Those who have not responded to a single treatment with an SSRI should be switched to another SSRI.

No studies have been conducted on third, fourth and fifth step treatments in adolescents with depression but, on the basis of STAR*D, switching to a wide variety of medications, augmentation strategies and either a switch or augmentation with CBT all produce fairly similar results. Buproprion has efficacy for both ADHD and depression. We use venlafaxine, in collaboration with the patient’s neurologist for the co−management of depression and migraine. Other agents that have a possible role in the management of treatment resistant depression include omega−3 fatty acids, lamotrigine, nefazadone and riluzone.(14)(32)(36) Non−pharmacological somatic treatments such as vagal nerve stimulation, transmagnetic cranial stimulation and even ECT have been little studied in adolescent depression. One case series seems to suggest that patients with psychotic or bipolar symptoms do well with ECT, whereas those with personality traits do not.(39)

Summary Recommendations

In conclusion, for the assessment and management of treatment−resistant patient, we recommend:

  1. Ascertain hopelessness and use education to counter it.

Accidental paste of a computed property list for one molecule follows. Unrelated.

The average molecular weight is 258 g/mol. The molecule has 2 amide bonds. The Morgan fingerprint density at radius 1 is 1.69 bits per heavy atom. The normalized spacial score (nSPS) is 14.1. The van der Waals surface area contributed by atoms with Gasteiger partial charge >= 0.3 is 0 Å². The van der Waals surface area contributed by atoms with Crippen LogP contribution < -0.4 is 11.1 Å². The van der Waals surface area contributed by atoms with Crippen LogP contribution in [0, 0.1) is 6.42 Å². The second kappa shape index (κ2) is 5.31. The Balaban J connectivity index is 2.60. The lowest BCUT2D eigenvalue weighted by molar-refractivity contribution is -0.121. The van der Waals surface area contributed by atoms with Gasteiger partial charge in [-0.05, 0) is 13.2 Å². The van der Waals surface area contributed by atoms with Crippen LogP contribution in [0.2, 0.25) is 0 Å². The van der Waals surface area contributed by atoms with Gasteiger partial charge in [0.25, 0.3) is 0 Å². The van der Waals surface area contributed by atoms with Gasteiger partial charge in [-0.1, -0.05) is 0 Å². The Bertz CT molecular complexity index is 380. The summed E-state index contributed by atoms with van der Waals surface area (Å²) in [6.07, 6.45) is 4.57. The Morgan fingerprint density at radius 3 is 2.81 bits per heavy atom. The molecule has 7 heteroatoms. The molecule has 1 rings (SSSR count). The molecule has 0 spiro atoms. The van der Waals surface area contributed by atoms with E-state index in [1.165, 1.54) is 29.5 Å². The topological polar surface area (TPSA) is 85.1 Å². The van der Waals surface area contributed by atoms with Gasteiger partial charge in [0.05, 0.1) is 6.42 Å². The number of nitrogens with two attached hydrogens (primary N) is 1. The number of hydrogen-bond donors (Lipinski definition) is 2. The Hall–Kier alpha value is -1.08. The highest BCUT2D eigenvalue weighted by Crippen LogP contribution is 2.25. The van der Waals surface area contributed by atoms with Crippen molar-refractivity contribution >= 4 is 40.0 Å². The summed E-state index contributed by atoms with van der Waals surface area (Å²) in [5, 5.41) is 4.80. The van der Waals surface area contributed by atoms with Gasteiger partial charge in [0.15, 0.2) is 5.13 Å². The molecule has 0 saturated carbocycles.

2. Document improvement, or lack thereof, using standardized scales and clear, agreed−upon outcome parameters.
  3. Prepare patient and family for a possible period of trial and error in trying different agents before finding one that works.
  4. Establish the adequacy of, and adherence to, previous treatment.
  5. Assess for different subtypes of mood disorder, primary diagnoses, cormorbid psychiatric disorders and medical comorbidity.
  6. If possible, first optimize.
  7. For partial responders, consider augmentation first.
  8. For non−responders, add CBT and/or switch to another agent.
  9. Those who have not responded to a single treatment with an SSRI should be switched to another SSRI.
  10. Always aim for remission as the goal for treatment.
  11. Be persistent! Sixty−seven percent (67%) of STAR*D participants eventually achieved complete remission.